Normalization of Turkish-Egyptian Diplomatic Relations Sparks Optimism for Regional Developments

Türkiye and Egypt began their journey to normalize bilateral relations in 2020. The prospects for stabilizing the link between Ankara and Cairo rose when Presidents Recep Tayyip Erdoğan and Abdel Fattah el-Sisi met for the first time during the FIFA World Cup in Qatar in November 2022. The process went smoothly, and both sides appointed ambassadors recently.

Egypt and Türkiye's ties had been severed since Abdel Fattah el-Sisi's coup against Mohammad Morsi in 2013.

Ankara had shown significant opposition to Morsi’s ousting. In light of the developments, Cairo argued that the Turkish Ambassador was meddling with Egypt’s internal affairs. Thus, the Ambassador was declared persona non grata.

Normalization processes started in late 2020. Two rounds of political consultations were held under the chairmanship of Deputy Foreign Ministers of Türkiye and Egypt, the first in Cairo and the second in Ankara in May and September 2021.

Parliaments got involved in the process too. The Turkish Grand National Assembly (TGNA) established an Inter-Parliamentary Friendship Group with the Parliament of Egypt in 2021.

Multilateral conferences were also employed to strengthen the process. Egypt's then Deputy MFA Hamdi Sanad Loza participated in the III. Turkey-Africa Partnership Summit held in Istanbul in 2021.

Minister of Environment, Urbanization, and Climate Change Murat Kurum headed the Turkish delegation to the COP 27 Conference held in Sharm El Sheikh in 2022.

There, Kurum met with Sameh Shoukry, MFA of the Arab Republic of Egypt, who was the President of COP 27.

On November 20, 2022, President Erdoğan met his counterpart el-Sisi at the FIFA World Cup opening ceremony in Doha, Qatar.

The two leaders exchanged a handshake, and their discussion helped accelerate the diplomatic process. This development set an example of sports diplomacy.

Egypt has also been highly active in the help efforts to mitigate the damage the earthquakes on February 6th caused.

Mutual interests and understandings, especially Türkiye’s changing stance against Ihvan/Muslim Brothers organization and common goals in the East Mediterranean, helped form the healing of relations.

The two Mediterranean countries steered bilateral relations in the lowest diplomatic rank, Chargé d’Affaires, until very recently.

The Egyptian side appointed Amr el-Hamami as the Ambassador to Ankara. Similarly, Turkish Ambassador Salih Mutlu Şen will serve in Cairo.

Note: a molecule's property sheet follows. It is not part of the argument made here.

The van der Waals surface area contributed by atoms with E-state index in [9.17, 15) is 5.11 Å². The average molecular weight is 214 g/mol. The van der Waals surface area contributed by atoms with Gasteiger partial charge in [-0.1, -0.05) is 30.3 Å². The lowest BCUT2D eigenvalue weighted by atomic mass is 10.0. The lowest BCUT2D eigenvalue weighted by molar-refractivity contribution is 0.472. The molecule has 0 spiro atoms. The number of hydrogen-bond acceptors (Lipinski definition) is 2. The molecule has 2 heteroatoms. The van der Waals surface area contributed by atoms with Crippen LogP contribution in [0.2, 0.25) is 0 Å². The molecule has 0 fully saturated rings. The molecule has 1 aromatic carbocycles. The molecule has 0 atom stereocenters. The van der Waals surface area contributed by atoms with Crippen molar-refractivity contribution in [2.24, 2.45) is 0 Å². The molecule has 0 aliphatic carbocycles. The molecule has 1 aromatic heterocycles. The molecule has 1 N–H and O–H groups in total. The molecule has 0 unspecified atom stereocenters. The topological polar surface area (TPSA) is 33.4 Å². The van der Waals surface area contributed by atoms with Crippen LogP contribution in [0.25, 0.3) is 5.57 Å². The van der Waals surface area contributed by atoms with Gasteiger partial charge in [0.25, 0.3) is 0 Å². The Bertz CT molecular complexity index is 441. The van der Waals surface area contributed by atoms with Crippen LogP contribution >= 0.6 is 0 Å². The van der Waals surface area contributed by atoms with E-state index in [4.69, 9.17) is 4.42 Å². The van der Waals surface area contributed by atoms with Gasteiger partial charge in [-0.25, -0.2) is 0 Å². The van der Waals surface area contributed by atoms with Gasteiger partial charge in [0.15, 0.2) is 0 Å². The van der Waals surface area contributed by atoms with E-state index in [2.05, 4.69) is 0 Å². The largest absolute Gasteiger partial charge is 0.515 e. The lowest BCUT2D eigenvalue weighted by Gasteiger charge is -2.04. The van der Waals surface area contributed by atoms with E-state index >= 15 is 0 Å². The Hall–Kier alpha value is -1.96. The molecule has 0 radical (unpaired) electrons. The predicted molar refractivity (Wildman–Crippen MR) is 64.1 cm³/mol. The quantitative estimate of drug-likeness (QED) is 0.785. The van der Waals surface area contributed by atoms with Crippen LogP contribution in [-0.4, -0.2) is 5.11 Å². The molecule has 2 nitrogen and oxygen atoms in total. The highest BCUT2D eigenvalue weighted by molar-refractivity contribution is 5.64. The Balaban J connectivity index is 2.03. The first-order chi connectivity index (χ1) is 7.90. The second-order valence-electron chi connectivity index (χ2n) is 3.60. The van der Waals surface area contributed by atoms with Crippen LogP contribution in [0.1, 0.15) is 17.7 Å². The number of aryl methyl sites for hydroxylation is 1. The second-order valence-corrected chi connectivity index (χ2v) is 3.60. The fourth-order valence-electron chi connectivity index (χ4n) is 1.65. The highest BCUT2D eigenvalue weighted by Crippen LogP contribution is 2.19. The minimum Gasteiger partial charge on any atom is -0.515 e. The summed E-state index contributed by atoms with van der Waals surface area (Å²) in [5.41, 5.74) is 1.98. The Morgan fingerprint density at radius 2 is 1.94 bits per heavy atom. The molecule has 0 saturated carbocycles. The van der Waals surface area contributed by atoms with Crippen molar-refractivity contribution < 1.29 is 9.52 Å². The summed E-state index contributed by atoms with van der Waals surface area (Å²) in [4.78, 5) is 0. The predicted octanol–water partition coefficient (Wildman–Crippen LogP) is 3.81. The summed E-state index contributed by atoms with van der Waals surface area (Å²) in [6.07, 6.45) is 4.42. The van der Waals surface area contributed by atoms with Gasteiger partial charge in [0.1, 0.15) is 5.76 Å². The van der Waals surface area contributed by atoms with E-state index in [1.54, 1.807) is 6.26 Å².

The decrees were published in The Egyptian Official Gazette and The Official Gazette of Türkiye.

Şen and Hamami were Chargés d’Affaires before the relations normalized in Cairo and Ankara, respectfully.


In a moment dubbed as “the crowning of the normalization,” Abdel Fattah el-Sisi will attend President Erdoğan’s invitation to Türkiye on the 27th of July, 2023.

As the bilateral relations normalized, the expectation is that the Egyptian President’s visit will be productive.

El-Sisi has not visited Türkiye for a long time. The prospected visit will be his first official state visit to Türkiye since he became president in 2013.

According to reports, the leaders will discuss regional issues alongside bilateral relations during this historic visit.

The most noteworthy issue will be Libya, as Türkiye is a central player in the conflict, and Egypt has security concerns about spillover effects.

“The meeting could result in a Libya Platform with Cairo, just like the Astana Platform for Syria,” international relations expert Prof. Dr. Hasan Ünal wrote for the Independent Turkish.

Ankara has immense influence over the Government of National Unity, the UN-backed legitimate government in Libya.

A ceasefire agreement between the parties has the potential to bring stability to the country, thus creating a viable environment for the markets to re-organize.

If the warring sides stop, Cairo will be pleased as their western border will no longer face threats of spillover war and irregular migration.

If the sides reach an agreement to bring peace, the new status quo will be beneficial for Türkiye and Egypt.

The second crucial topic between Ankara and Cairo is the EEZs in the East Mediterranean. EEZs are regional and bilateral, and they came to attention after Türkiye signed a memorandum with Libya on the topic.

As a retaliation, Egypt signed agreements of similar character with Greece and Southern Cyprus, other member states of the East Med Gas Forum.

According to BBC Turkish, Ankara aims to engage with this forum by mending relations with Cairo.

Bilateral relations are likely to focus more on trade. Even though the two countries kept trading during the diplomatic ice age, “the volume of commerce was not up to its potential,” Ünal says.

Egypt is a powerhouse in the Middle East, Eastern Mediterranean, and North Africa regions. Türkiye is a central player in multiple areas, including the Middle East and the East Med. Better cooperation between the two countries is bound to bring more serenity to the regions.

Mansur Ali Bilgiç -